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Sep 19th

Minneapolis Indian Education Association names Danielle Grant as Outstanding American Indian Administrator

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Danielle Grant, director of the Indian Education Department at Minneapolis Public Schools (MPS), on October 16 was recognized as one of three Outstanding American Indian Administrators by the Minnesota Indian Education Association (MIEA) at the organization’s annual conference. 

Grant is the first administrator from an urban school district to receive the award. Honorees are selected based on the nominee’s role in the education community, leadership skills and the way that he or she reflects American Indian culture in his or her life and work style. “An outstanding administrator is someone who is a role model and leader, someone who tries to make a difference in the education community and someone who is working to improve the lives of American Indian students,” a representative from MIEA said in a statement. “Danielle meets, and far exceeds, those requirements. She truly deserves the award.”

During Grant’s four years with MPS, her department has shifted from an intervention model of providing direct student services to a proactive model that builds partnerships with community leaders and organizations. “As a school district, we have embraced a systematic change that will benefit our Native families,” Grant said.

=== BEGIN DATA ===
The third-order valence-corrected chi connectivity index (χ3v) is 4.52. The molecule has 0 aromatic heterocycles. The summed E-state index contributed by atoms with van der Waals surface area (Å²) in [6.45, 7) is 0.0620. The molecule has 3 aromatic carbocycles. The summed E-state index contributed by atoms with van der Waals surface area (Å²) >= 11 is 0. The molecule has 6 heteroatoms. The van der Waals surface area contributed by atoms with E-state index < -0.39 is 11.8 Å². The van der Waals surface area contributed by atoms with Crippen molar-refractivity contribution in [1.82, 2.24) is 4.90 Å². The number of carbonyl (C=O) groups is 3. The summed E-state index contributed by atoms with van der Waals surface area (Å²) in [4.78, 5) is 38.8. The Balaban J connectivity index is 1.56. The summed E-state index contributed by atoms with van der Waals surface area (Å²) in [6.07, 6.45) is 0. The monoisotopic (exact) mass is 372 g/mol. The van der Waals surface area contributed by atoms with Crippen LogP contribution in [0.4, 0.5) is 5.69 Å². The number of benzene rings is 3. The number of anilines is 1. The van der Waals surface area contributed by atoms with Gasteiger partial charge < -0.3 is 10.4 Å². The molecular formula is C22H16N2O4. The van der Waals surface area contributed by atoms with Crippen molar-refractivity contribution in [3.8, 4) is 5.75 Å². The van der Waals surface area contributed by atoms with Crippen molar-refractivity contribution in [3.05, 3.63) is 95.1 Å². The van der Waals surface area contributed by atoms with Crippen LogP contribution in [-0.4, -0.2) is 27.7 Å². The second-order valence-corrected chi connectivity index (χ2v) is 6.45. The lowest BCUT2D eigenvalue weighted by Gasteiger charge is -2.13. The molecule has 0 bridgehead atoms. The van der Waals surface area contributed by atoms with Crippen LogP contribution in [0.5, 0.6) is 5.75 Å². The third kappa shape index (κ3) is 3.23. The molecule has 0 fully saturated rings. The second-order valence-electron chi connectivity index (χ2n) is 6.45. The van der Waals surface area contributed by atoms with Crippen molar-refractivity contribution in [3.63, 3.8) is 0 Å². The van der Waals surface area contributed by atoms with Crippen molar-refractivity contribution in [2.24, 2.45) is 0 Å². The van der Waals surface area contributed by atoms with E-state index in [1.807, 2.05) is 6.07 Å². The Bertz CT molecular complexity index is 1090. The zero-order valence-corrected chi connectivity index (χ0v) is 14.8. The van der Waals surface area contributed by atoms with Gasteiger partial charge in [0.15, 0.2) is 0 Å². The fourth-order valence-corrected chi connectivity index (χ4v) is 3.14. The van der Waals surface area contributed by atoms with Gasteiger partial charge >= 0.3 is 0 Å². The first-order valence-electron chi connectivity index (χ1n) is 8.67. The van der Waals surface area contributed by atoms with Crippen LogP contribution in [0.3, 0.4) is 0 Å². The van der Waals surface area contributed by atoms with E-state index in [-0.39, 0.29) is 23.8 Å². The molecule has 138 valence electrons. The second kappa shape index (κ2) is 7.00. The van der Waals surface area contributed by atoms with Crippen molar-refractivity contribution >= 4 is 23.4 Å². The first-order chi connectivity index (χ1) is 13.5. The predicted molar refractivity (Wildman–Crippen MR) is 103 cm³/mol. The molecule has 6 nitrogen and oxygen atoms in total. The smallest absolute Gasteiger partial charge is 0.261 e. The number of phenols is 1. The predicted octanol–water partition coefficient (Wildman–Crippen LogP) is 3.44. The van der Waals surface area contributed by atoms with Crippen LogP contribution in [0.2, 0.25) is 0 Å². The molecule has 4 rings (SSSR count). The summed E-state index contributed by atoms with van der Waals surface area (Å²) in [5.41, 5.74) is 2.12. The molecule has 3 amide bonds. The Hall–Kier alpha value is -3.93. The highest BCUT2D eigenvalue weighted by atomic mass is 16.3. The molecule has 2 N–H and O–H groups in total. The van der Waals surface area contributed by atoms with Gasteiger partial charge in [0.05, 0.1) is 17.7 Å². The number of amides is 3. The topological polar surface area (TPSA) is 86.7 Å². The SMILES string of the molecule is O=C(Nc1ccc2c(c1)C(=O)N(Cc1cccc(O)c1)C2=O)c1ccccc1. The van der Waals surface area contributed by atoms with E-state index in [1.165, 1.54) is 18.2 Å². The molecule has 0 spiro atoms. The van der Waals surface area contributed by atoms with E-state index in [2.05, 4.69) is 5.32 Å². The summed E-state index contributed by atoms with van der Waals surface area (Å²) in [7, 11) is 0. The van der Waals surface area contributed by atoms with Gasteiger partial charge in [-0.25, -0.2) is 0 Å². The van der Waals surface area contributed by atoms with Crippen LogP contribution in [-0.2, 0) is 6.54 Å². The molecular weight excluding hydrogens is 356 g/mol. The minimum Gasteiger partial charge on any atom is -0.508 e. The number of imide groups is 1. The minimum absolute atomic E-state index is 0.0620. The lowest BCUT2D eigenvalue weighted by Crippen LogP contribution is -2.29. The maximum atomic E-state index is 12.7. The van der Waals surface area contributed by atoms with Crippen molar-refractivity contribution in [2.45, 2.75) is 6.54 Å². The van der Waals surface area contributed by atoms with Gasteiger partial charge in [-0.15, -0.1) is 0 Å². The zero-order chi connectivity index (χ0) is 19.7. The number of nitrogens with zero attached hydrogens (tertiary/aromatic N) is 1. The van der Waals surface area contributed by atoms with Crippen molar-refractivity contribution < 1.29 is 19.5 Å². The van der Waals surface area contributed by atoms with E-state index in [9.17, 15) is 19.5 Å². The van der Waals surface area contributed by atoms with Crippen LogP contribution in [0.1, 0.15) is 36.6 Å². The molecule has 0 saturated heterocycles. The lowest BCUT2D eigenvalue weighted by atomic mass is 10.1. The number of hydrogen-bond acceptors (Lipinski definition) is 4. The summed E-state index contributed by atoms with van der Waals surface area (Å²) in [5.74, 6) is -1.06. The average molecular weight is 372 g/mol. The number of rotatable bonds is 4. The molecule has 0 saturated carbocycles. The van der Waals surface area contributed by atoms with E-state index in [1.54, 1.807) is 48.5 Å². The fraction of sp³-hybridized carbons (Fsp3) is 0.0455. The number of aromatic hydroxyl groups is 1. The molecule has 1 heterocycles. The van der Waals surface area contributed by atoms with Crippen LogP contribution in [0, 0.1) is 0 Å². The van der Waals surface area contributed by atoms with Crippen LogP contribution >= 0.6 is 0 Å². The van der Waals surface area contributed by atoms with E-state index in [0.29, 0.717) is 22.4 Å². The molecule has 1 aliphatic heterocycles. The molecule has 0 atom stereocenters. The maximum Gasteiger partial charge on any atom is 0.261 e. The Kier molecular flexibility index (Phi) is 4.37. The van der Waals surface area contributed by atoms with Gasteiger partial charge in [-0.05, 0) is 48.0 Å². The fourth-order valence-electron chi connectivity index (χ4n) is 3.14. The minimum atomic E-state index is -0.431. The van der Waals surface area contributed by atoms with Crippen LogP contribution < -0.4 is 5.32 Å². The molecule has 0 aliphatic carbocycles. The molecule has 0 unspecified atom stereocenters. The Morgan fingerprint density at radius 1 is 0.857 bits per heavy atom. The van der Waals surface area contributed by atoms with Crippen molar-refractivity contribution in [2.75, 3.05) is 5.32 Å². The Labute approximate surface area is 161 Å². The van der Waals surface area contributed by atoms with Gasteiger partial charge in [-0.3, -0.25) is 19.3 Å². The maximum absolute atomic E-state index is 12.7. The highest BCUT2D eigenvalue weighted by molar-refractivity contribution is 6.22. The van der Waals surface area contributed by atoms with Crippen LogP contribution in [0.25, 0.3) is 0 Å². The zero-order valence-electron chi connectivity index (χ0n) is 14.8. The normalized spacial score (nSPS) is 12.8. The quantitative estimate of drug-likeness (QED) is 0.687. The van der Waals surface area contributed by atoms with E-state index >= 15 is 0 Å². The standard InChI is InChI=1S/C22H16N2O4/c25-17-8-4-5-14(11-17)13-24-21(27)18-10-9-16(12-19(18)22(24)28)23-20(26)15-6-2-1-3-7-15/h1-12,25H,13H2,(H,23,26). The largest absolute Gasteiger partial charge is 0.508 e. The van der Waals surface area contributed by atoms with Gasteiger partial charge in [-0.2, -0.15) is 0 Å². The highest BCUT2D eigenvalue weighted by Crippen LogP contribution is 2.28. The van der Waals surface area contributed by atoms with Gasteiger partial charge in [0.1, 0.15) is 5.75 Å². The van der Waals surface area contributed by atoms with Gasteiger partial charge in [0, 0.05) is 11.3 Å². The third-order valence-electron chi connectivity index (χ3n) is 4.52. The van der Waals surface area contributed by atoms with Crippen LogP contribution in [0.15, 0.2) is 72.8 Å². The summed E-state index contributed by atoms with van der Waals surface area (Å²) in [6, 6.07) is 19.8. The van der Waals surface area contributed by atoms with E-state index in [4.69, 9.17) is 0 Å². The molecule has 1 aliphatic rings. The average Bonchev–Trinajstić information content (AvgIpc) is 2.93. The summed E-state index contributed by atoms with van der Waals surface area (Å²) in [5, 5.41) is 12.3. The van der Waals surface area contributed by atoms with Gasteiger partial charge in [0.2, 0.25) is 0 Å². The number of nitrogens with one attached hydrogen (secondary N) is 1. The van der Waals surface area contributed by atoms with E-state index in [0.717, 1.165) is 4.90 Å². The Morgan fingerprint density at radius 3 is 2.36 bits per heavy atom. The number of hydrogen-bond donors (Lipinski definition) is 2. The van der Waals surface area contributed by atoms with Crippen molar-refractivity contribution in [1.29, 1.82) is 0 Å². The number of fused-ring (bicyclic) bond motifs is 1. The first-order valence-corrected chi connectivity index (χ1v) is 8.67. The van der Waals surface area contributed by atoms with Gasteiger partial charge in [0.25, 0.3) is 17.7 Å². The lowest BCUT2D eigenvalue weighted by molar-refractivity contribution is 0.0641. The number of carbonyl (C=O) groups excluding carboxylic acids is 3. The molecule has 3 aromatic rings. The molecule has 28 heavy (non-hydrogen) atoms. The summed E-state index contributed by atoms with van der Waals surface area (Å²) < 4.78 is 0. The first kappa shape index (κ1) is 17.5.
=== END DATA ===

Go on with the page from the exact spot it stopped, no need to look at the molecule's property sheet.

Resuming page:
Grant and the Indian Education Department are working to build trust between the school system and the Native American community. “The American education system, especially during the boarding school era, took the family, the community and the tribe out of education in a dramatic way that was devastating to us culturally,” Grant said, referring to the boarding schools of the late 19th to mid-20th centuries that sought to suppress Native culture and enforce European-American cultural values. “The only way to heal from that is to bring family and community engagement back into the schools.”

In addition to building partnerships with the community and families, the Indian Education Department provides teachers and school staff with curriculum, resources, professional development and coaching to help them shift classroom elements and instructional practices to better engage Native learners. The department also provides support for school readiness including the High Five program at Anishinabe Academy and college readiness for high school students through counseling services and an academic mentoring program called College Personalized Resources and Education Pathways (PREP).

 

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